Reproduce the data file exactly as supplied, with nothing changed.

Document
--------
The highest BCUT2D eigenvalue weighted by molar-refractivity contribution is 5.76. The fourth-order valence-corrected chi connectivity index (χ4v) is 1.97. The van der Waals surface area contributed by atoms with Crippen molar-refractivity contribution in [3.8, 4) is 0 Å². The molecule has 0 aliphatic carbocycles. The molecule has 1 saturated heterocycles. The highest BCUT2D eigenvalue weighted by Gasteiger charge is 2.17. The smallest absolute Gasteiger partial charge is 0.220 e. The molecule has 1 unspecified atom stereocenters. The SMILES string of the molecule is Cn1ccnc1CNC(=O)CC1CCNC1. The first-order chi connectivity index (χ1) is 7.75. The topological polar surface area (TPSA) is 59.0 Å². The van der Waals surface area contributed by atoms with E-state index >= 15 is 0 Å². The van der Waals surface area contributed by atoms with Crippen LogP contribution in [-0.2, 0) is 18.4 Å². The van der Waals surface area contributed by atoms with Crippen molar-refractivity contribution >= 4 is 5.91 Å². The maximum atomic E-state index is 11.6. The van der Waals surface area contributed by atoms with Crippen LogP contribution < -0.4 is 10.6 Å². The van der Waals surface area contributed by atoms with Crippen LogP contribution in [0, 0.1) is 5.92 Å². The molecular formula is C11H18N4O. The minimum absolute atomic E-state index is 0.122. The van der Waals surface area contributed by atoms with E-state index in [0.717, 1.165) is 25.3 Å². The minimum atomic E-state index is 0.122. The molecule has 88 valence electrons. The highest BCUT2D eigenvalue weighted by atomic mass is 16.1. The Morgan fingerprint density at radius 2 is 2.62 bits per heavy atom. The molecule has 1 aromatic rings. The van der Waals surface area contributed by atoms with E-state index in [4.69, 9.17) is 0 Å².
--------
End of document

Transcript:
The highest BCUT2D eigenvalue weighted by molar-refractivity contribution is 5.76. The fourth-order valence-corrected chi connectivity index (χ4v) is 1.97. The van der Waals surface area contributed by atoms with Crippen molar-refractivity contribution in [3.8, 4) is 0 Å². The molecule has 0 aliphatic carbocycles. The molecule has 1 saturated heterocycles. The highest BCUT2D eigenvalue weighted by Gasteiger charge is 2.17. The smallest absolute Gasteiger partial charge is 0.220 e. The molecule has 1 unspecified atom stereocenters. The SMILES string of the molecule is Cn1ccnc1CNC(=O)CC1CCNC1. The first-order chi connectivity index (χ1) is 7.75. The topological polar surface area (TPSA) is 59.0 Å². The van der Waals surface area contributed by atoms with E-state index >= 15 is 0 Å². The van der Waals surface area contributed by atoms with Crippen LogP contribution in [-0.2, 0) is 18.4 Å². The van der Waals surface area contributed by atoms with Crippen molar-refractivity contribution >= 4 is 5.91 Å². The maximum atomic E-state index is 11.6. The van der Waals surface area contributed by atoms with Crippen LogP contribution < -0.4 is 10.6 Å². The van der Waals surface area contributed by atoms with Crippen LogP contribution in [0, 0.1) is 5.92 Å². The molecular formula is C11H18N4O. The minimum absolute atomic E-state index is 0.122. The van der Waals surface area contributed by atoms with E-state index in [0.717, 1.165) is 25.3 Å². The minimum atomic E-state index is 0.122. The molecule has 88 valence electrons. The highest BCUT2D eigenvalue weighted by atomic mass is 16.1. The Morgan fingerprint density at radius 2 is 2.62 bits per heavy atom. The molecule has 1 aromatic rings. The van der Waals surface area contributed by atoms with E-state index in [4.69, 9.17) is 0 Å².